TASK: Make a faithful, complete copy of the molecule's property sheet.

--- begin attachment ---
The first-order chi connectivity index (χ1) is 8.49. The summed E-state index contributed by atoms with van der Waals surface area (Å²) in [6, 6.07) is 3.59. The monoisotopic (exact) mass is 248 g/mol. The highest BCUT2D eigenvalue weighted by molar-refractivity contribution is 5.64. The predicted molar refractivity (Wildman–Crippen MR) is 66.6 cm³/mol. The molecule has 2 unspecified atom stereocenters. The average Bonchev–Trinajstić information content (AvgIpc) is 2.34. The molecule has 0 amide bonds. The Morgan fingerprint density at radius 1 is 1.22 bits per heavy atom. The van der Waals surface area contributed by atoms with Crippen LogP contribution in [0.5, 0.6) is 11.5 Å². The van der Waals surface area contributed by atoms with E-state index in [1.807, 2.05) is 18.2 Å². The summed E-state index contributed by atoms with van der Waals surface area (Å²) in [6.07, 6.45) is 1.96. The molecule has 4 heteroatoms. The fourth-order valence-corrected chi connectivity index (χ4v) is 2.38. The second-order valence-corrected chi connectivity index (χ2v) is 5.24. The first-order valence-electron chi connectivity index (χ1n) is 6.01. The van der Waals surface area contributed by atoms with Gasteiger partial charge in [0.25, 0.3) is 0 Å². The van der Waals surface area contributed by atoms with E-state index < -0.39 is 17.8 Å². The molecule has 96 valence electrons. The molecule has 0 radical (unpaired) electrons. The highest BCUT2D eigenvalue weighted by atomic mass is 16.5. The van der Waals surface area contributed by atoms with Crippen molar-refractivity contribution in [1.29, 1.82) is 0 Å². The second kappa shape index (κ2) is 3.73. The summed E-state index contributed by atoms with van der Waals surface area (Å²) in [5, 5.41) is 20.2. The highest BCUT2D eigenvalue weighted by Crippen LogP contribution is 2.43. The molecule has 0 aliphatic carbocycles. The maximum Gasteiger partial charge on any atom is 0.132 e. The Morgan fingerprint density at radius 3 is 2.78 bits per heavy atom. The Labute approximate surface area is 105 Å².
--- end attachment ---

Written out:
The first-order chi connectivity index (χ1) is 8.49. The summed E-state index contributed by atoms with van der Waals surface area (Å²) in [6, 6.07) is 3.59. The monoisotopic (exact) mass is 248 g/mol. The highest BCUT2D eigenvalue weighted by molar-refractivity contribution is 5.64. The predicted molar refractivity (Wildman–Crippen MR) is 66.6 cm³/mol. The molecule has 2 unspecified atom stereocenters. The average Bonchev–Trinajstić information content (AvgIpc) is 2.34. The molecule has 0 amide bonds. The Morgan fingerprint density at radius 1 is 1.22 bits per heavy atom. The van der Waals surface area contributed by atoms with Crippen LogP contribution in [0.5, 0.6) is 11.5 Å². The van der Waals surface area contributed by atoms with E-state index in [1.807, 2.05) is 18.2 Å². The summed E-state index contributed by atoms with van der Waals surface area (Å²) in [6.07, 6.45) is 1.96. The molecule has 4 heteroatoms. The fourth-order valence-corrected chi connectivity index (χ4v) is 2.38. The second-order valence-corrected chi connectivity index (χ2v) is 5.24. The first-order valence-electron chi connectivity index (χ1n) is 6.01. The van der Waals surface area contributed by atoms with Gasteiger partial charge in [0.25, 0.3) is 0 Å². The van der Waals surface area contributed by atoms with E-state index < -0.39 is 17.8 Å². The molecule has 96 valence electrons. The molecule has 0 radical (unpaired) electrons. The highest BCUT2D eigenvalue weighted by atomic mass is 16.5. The van der Waals surface area contributed by atoms with Crippen molar-refractivity contribution in [1.29, 1.82) is 0 Å². The second kappa shape index (κ2) is 3.73. The summed E-state index contributed by atoms with van der Waals surface area (Å²) in [5, 5.41) is 20.2. The highest BCUT2D eigenvalue weighted by Crippen LogP contribution is 2.43. The molecule has 0 aliphatic carbocycles. The maximum Gasteiger partial charge on any atom is 0.132 e. The Morgan fingerprint density at radius 3 is 2.78 bits per heavy atom. The Labute approximate surface area is 105 Å².